2017 Convention Common Reader Eastern Region Submissions

Making “Almost Famous” Stories

The Lottery by Shirley Jackson

Samantha MillerSamantha Miller
Student Advisor, 2016-2018
Alpha Epsilon Alpha Chapter
The College of New Jersey, Ewing, NJ

When I first read Shirley Jackson’s “The Lottery,” in eighth grade, I was struck by one primary thought: I wanted to write like that someday.

Almost Famous Women Book Cover

Jackson was one of the many eerie authors who influenced my taste today, her stories read alongside those of Poe, Asimov, and Bradbury. Yet, in non-English major company, when I fondly name “The Lottery” as my favorite short story I tend to get blank stares. Though Jackson is a canonical author and her work is still studied regularly in schools, the fantastically chilling story seems to have been pushed to the edges of their consciousness.

Almost Famous Women by Megan Mayhew Bergman, the 2017 Common Reader, centers around women who likewise have been shifted aside. Some are on the outskirts of history—for instance, Dolly Wilde, Allegra Byron, and Norma Millay—while others are downright obscure, such as Hazel Eaton. Some, like Butterfly McQueen and the conjoined Hilton twins, may receive vague recognition even if their names have been mostly forgotten. All of their stories are told by outsiders peering into these women’s lives, and twelve out of thirteen stories construct a world where we might know their names as well.

The Lottery by Shirley Jackson

The outlier hails from my one of my favorite works—“The Lottery,” of course. Unlike the other stories in this collection, “The Lottery, Redux” does not reconstruct a person’s life but recreates another story. “The Lottery, Redux” shifts the setting to a matriarchal society that inherited its exile to a small, isolated island, and explores the perspective of a town leader who is exempt from the annual draw. I won’t give spoilers for the original or this masterful retelling, but I can say the piece retains all the elements that made me love “The Lottery” in the first place, while also expanding to encompass themes that Jackson skimmed over. Bergman pushes mob mentality to the side in lieu of complicated consciences and resentment; the characters meet their fates readily, with heads held high. No one—except the narrator—ever thinks it won’t happen to them.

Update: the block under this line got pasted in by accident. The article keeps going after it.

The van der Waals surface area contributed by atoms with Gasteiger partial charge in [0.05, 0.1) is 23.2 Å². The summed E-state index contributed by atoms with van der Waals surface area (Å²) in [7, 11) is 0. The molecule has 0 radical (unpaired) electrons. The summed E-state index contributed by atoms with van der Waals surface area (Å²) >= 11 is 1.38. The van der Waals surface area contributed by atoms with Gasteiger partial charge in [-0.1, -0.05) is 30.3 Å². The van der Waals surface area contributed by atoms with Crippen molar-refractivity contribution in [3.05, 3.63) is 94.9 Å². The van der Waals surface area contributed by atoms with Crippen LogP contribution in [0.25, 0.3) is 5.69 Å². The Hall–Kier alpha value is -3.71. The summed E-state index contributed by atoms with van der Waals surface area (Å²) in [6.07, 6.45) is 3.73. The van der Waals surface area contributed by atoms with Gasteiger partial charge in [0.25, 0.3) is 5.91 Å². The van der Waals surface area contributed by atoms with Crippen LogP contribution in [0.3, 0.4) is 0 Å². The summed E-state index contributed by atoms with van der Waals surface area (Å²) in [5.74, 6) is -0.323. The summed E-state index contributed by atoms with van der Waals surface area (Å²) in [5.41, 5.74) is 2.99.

Like the matriarchs in “The Lottery, Redux,” the women in Bergman’s collection are visibly the backbones of their communities. Whether the woman in question was already famous, on the edges of fame, or completely obscured by history, the collection recognizes them as important and worthy parts of history. Jackson has inspired me to write; Bergman has inspired me to explore the obscured corners of culture. She has written stories that span decades, ages, and perspectives; she has finally given these “almost famous women” the spotlight they deserve.

Submit Your Common Reader Work for Convention

Feeling inspired after reading the Common Reader and discussing it with your chapter? Compose a critical or creative piece based on Almost Famous Women and submit it to the Sigma Tau Delta 2017 International Convention, which will be held in Louisville, KY, on March 29 – April 1, 2017.

Awards of up to $600 will be given at the international convention for critical essays or other genres of work that deal with the 2017 Common Reader. To be eligible, students need to indicate on the convention submission form that their work is in the common reader category (presentation type). Members can submit a total of two works for the convention as long as they are in different categories.

Submission guidelines will be posted to englishconvention.org on August 1.

Submissions will be open from September 26, through October 24.

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